Urea and analogue efflux rates in the perfused head preparation of the dogfish shark. Open bars represent urea efflux rates; shaded bars represent analogue efflux rates. The treatment (perfusion saline) is noted below the bars: Control saline 1-350 mmol L −1 urea (N = 12); Control saline 2-175 mmol L −1 urea + 175 mmol L −1 mannitol (N = 5); 175 mmol L −1 urea + 175 mmol L −1 [ 14 C]thiourea (N = 6); 175 mmol L −1 urea + 175 mmol L −1 [ 14 C]acetamide (N = 6). Means ± 1 SEM. Means bearing the same letters are not significantly different (P < 0.05).
Urea concentrations in plasma or perfusate versus those measured simultaneously in gill tissue. Black bars represent concentrations in the plasma or perfusate; open bars represent concentrations in the gill tissue. In (A), concentrations are expressed on a per kg tissue or plasma/perfusate basis; in (B) concentrations are expressed on a per kg tissue H 2 O or plasma/perfusate H 2 O basis. The treatment is noted below the bars: In vivo (N = 9); Control saline 1-350 mmol L −1 urea (N = 10); Control saline 2-175 mmol L −1 urea + 175 mmol L −1 mannitol (N = 5); 175 mmol L −1 urea + 175 mmol L −1 [ 14 C]thiourea (N = 6); 175 mmol L −1 urea + 175 mmol L −1 [ 14 C]acetamide (N = 6). Means ± 1 SEM. Plasma/perfusate means bearing the same capital letters are not significantly different (P < 0.05); gill tissue means bearing the same lower case letters are not significantly different (P < 0.05); asterisks indicate gill tissue mean significantly different (P < 0.05) from corresponding plasma/perfusate mean.
Analogue concentrations in the perfusate versus those measured simultaneously in gill tissue. Black bars represent concentrations in the perfusate; open bars represent concentrations in the gill tissue. In (A), concentrations are expressed on a per kg tissue or perfusate basis; in (B) concentrations are expressed on a per kg tissue H 2 O or perfusate H 2 O basis. The treatment (perfusion saline) is noted below the bars: 175 mmol L −1 urea + 175 mmol L −1 [ 14 C]thiourea (N = 6); 175 mmol L −1 urea + 175 mmol L −1 [ 14 C]acetamide (N = 6). Means ± 1 SEM. Perfusate means bearing the same capital letters are not significantly different (P < 0.05); gill tissue means bearing the same lower case letters are not significantly different (P < 0.05); asterisks indicate gill tissue mean significantly different (P < 0.05) from corresponding perfusate mean.
The branchial mechanism of urea retention in elasmobranchs was investigated using an in vitro isolated-perfused head preparation, as well as in vivo samples, in the spiny dogfish shark. Both in vivo and in control saline perfusions containing 350 mmol L(-1) urea, calculated intracellular urea concentrations in gill epithelial cells were close to extracellular concentrations. Urea efflux to the external water fell only non-significantly, and calculated gill intracellular urea concentration did not change when perfusate urea concentration was reduced from 350 to 175 mmol L(-1) with osmotic compensation by 175 mmol L(-1) mannitol. However, when the urea analogues thiourea or acetamide were present in the perfusate at concentrations equimolar (175 mmol L(-1)) to those of urea (175 mmol L(-1)), urea efflux rates were increased 4-fold and 6.5-fold respectively, and calculated gill intracellular urea concentrations were depressed by about 55%. Analogue efflux rates were similar to urea efflux rates. Previous studies have argued that either the basolateral or apical membranes provided the limiting permeability barrier, and/or that a back-transporter on the basolateral membranes of gill cells is responsible for urea retention. The present results provide new evidence that the apical membrane is the limiting factor in maintaining gill urea impermeability, and raise the prospect that a urea back-transporter, which can be competitively inhibited by thiourea and acetamide, operates at the apical membrane.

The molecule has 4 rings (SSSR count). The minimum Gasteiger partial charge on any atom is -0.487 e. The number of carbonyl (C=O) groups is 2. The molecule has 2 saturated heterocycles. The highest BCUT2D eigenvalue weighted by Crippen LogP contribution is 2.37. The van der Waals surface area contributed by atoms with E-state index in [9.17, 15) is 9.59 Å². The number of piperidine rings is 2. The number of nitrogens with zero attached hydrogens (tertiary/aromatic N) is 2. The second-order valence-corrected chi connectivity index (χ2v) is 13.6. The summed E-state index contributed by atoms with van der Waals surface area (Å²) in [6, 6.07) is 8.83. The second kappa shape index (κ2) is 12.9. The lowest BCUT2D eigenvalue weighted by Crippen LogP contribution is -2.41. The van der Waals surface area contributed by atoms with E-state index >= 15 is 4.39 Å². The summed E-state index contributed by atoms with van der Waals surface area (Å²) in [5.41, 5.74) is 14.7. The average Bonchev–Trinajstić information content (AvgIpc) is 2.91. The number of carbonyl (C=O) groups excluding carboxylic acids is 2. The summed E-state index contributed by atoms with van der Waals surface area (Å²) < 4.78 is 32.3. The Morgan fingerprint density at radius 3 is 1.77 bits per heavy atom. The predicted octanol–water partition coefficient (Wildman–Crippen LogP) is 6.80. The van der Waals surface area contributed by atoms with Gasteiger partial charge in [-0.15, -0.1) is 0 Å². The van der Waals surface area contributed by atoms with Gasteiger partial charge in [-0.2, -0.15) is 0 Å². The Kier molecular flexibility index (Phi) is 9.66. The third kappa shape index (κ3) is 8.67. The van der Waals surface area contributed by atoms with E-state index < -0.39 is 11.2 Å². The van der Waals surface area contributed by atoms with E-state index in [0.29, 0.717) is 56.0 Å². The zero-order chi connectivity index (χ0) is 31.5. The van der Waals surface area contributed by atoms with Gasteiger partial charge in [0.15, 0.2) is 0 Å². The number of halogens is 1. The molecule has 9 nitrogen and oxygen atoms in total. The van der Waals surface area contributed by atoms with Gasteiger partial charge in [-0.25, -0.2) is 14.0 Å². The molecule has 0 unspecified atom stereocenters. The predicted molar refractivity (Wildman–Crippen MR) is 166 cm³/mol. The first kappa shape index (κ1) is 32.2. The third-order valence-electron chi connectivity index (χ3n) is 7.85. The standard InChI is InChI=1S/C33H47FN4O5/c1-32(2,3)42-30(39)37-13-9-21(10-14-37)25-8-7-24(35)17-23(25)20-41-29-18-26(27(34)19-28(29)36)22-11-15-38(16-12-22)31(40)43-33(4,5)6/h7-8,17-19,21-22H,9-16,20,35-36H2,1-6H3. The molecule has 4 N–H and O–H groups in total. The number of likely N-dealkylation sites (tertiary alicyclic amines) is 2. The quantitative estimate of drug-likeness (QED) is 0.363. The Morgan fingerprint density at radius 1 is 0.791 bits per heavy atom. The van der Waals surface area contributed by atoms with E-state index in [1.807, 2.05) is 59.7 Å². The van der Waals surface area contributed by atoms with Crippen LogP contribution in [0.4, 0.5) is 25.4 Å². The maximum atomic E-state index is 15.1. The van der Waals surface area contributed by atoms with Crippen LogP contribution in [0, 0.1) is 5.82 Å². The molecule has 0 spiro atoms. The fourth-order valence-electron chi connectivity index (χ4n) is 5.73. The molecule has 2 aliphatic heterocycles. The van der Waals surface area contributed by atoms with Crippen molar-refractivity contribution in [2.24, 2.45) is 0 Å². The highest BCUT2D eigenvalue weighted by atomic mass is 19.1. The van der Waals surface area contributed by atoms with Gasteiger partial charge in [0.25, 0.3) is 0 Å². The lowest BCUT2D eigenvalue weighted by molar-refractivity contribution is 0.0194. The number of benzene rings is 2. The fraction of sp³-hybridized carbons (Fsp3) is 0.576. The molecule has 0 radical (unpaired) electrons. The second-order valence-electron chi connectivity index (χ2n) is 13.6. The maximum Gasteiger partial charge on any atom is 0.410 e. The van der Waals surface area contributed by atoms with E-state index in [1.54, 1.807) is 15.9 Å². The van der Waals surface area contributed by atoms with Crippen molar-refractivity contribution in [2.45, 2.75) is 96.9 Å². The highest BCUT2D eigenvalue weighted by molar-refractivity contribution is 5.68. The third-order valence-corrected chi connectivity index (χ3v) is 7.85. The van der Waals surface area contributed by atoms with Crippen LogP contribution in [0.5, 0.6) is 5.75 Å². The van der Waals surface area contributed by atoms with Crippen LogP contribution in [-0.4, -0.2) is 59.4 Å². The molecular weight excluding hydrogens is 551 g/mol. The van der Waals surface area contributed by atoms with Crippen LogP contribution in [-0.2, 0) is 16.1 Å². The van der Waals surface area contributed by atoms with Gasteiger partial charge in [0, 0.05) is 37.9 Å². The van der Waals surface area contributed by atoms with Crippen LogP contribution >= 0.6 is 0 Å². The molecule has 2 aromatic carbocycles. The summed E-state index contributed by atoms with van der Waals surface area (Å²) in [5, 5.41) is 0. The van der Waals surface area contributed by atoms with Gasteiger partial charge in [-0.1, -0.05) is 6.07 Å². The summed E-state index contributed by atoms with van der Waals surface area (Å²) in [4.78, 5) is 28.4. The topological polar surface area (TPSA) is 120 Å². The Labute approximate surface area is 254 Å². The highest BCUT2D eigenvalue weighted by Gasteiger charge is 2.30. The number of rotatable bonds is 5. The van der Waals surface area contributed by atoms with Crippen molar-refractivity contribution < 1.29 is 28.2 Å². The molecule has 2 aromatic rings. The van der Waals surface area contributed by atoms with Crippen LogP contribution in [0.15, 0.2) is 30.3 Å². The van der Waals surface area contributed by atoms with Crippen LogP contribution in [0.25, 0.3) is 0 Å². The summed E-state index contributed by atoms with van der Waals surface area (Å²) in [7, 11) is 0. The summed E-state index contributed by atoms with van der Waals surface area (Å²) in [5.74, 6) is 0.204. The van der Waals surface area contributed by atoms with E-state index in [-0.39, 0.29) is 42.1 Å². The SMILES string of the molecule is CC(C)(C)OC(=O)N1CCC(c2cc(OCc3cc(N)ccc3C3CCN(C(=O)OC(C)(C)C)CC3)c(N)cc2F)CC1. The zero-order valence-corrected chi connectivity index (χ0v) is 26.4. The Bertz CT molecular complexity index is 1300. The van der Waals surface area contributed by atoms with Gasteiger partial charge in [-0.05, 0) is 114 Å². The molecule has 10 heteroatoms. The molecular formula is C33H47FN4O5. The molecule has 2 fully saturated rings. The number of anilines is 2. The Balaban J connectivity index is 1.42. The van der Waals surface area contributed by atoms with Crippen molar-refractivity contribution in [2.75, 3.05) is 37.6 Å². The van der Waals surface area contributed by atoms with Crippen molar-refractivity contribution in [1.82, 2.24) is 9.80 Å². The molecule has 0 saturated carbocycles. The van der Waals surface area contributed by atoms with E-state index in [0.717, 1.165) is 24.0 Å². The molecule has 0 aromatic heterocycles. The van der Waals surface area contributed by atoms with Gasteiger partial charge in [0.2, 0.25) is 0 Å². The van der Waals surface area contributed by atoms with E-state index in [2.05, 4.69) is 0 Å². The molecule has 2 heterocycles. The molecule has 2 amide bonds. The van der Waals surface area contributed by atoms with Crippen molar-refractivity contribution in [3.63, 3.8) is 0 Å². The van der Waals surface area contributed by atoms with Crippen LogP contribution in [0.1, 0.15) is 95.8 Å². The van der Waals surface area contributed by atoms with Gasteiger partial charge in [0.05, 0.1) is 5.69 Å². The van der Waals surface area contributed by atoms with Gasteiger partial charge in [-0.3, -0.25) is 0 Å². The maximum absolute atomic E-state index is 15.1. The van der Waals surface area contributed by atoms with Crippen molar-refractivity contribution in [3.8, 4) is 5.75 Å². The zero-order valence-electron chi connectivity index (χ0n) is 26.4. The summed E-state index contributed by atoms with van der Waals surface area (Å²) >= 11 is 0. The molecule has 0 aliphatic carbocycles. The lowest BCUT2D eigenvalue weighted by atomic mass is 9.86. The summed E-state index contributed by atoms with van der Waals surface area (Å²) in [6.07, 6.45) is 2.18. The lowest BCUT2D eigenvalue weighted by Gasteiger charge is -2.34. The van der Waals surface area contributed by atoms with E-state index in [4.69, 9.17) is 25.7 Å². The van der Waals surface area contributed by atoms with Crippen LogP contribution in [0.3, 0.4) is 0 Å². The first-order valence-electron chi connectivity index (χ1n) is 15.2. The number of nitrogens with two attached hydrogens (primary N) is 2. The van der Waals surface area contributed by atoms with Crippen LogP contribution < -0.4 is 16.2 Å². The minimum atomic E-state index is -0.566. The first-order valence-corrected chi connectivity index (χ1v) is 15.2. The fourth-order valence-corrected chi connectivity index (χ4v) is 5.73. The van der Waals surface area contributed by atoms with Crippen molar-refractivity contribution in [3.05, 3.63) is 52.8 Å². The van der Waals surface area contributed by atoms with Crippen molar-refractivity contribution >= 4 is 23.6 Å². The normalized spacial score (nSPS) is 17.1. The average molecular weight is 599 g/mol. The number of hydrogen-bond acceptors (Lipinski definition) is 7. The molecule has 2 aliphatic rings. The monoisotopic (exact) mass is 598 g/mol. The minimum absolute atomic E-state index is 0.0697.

Transmission electron micrographs of mature spermatozoon of Stephanostomum murielae in region I-IV. (A and B) longitudinal and cross-section sections of region I showing the anterior spermatozoon extremity; (C and D) consecutive cross-sections showing (C) the formation of the second axoneme, continuous layer of cortical microtubules and (D) both axonemes formed accompanied with discontinuous layer of cortical microtubules; (E-G) consecutive cross-sections of region II containing the external ornamentation of the plasma membrane and the first mitochondrion (F and G). Note the presence of spine-like body (F) and four attachment zones (arrowheads); (H-J): region III or transitional areas showing the posterior part of the first mitochondrion, the axonemes and a decreasing number of cortical microtubules; (K): proximal part of region IV showing the second mitochondrion. Scale bars: 0.3 µm. Ase, anterior spermatozoon extremity; Ax1, first axoneme; C2, centriole of the second axoneme; Cm, cortical microtubules; Eo, external ornamentation of the plasma membrane; G, granules of glycogen; M1, first mitochondrion; M2, second mitochondrion; Sb, spine-like body.